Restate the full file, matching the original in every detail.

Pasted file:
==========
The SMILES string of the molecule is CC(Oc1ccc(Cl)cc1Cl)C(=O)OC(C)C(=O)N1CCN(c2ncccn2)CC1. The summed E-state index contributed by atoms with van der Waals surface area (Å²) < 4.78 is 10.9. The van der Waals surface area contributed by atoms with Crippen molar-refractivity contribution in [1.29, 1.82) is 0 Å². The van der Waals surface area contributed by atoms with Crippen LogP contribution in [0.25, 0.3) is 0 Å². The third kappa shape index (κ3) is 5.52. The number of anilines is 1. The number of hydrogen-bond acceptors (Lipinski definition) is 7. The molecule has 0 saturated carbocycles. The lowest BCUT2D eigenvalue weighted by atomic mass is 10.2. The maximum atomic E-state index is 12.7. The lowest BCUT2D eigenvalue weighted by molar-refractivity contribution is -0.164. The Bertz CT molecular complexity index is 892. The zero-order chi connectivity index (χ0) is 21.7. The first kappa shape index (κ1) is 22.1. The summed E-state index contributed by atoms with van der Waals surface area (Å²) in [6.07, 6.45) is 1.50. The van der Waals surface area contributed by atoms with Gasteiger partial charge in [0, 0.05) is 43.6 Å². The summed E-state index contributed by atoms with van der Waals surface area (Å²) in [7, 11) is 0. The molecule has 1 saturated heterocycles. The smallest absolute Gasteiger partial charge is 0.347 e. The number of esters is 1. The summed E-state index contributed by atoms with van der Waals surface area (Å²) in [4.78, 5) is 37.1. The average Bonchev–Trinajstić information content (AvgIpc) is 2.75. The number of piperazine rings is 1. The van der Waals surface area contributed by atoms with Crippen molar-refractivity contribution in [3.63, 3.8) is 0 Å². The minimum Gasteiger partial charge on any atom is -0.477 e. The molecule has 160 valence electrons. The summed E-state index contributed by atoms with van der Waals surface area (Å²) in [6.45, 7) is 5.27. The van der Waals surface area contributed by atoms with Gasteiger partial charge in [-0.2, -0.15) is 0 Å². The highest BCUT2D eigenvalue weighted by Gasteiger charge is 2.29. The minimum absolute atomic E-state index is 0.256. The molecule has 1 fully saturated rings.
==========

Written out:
The SMILES string of the molecule is CC(Oc1ccc(Cl)cc1Cl)C(=O)OC(C)C(=O)N1CCN(c2ncccn2)CC1. The summed E-state index contributed by atoms with van der Waals surface area (Å²) < 4.78 is 10.9. The van der Waals surface area contributed by atoms with Crippen molar-refractivity contribution in [1.29, 1.82) is 0 Å². The van der Waals surface area contributed by atoms with Crippen LogP contribution in [0.25, 0.3) is 0 Å². The third kappa shape index (κ3) is 5.52. The number of anilines is 1. The number of hydrogen-bond acceptors (Lipinski definition) is 7. The molecule has 0 saturated carbocycles. The lowest BCUT2D eigenvalue weighted by atomic mass is 10.2. The maximum atomic E-state index is 12.7. The lowest BCUT2D eigenvalue weighted by molar-refractivity contribution is -0.164. The Bertz CT molecular complexity index is 892. The zero-order chi connectivity index (χ0) is 21.7. The first kappa shape index (κ1) is 22.1. The summed E-state index contributed by atoms with van der Waals surface area (Å²) in [6.07, 6.45) is 1.50. The van der Waals surface area contributed by atoms with Gasteiger partial charge in [0, 0.05) is 43.6 Å². The summed E-state index contributed by atoms with van der Waals surface area (Å²) in [7, 11) is 0. The molecule has 1 saturated heterocycles. The smallest absolute Gasteiger partial charge is 0.347 e. The number of esters is 1. The summed E-state index contributed by atoms with van der Waals surface area (Å²) in [4.78, 5) is 37.1. The average Bonchev–Trinajstić information content (AvgIpc) is 2.75. The number of piperazine rings is 1. The van der Waals surface area contributed by atoms with Crippen molar-refractivity contribution in [3.63, 3.8) is 0 Å². The minimum Gasteiger partial charge on any atom is -0.477 e. The molecule has 160 valence electrons. The summed E-state index contributed by atoms with van der Waals surface area (Å²) in [6.45, 7) is 5.27. The van der Waals surface area contributed by atoms with Gasteiger partial charge in [-0.2, -0.15) is 0 Å². The highest BCUT2D eigenvalue weighted by Gasteiger charge is 2.29. The minimum absolute atomic E-state index is 0.256. The molecule has 1 fully saturated rings.